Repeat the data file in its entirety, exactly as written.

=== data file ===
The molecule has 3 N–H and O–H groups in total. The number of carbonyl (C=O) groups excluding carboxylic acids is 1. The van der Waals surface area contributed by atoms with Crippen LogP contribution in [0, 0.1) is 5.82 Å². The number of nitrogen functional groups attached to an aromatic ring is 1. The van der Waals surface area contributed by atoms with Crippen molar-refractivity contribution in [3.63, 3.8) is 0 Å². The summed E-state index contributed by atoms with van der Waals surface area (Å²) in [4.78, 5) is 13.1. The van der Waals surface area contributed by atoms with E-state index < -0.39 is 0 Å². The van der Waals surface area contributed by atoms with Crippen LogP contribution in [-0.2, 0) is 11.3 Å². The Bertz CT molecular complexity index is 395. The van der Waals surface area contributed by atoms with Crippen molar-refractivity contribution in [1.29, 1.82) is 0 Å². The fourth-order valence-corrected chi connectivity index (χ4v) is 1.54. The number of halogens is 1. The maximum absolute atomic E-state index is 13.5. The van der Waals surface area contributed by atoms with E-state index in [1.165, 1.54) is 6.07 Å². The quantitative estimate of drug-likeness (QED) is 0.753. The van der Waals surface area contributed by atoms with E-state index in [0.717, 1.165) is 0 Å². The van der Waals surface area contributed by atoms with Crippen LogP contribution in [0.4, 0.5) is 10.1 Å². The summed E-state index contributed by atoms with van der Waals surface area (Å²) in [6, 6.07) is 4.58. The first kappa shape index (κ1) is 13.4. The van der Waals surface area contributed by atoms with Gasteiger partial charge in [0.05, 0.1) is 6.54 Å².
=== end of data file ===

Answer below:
The molecule has 3 N–H and O–H groups in total. The number of carbonyl (C=O) groups excluding carboxylic acids is 1. The van der Waals surface area contributed by atoms with Crippen LogP contribution in [0, 0.1) is 5.82 Å². The number of nitrogen functional groups attached to an aromatic ring is 1. The van der Waals surface area contributed by atoms with Crippen molar-refractivity contribution in [3.63, 3.8) is 0 Å². The summed E-state index contributed by atoms with van der Waals surface area (Å²) in [4.78, 5) is 13.1. The van der Waals surface area contributed by atoms with E-state index < -0.39 is 0 Å². The van der Waals surface area contributed by atoms with Crippen LogP contribution in [-0.2, 0) is 11.3 Å². The Bertz CT molecular complexity index is 395. The van der Waals surface area contributed by atoms with Crippen molar-refractivity contribution in [1.29, 1.82) is 0 Å². The fourth-order valence-corrected chi connectivity index (χ4v) is 1.54. The number of halogens is 1. The maximum absolute atomic E-state index is 13.5. The van der Waals surface area contributed by atoms with E-state index in [1.165, 1.54) is 6.07 Å². The quantitative estimate of drug-likeness (QED) is 0.753. The van der Waals surface area contributed by atoms with E-state index in [0.717, 1.165) is 0 Å². The van der Waals surface area contributed by atoms with Crippen LogP contribution in [0.4, 0.5) is 10.1 Å². The summed E-state index contributed by atoms with van der Waals surface area (Å²) in [6, 6.07) is 4.58. The first kappa shape index (κ1) is 13.4. The van der Waals surface area contributed by atoms with Gasteiger partial charge in [0.05, 0.1) is 6.54 Å².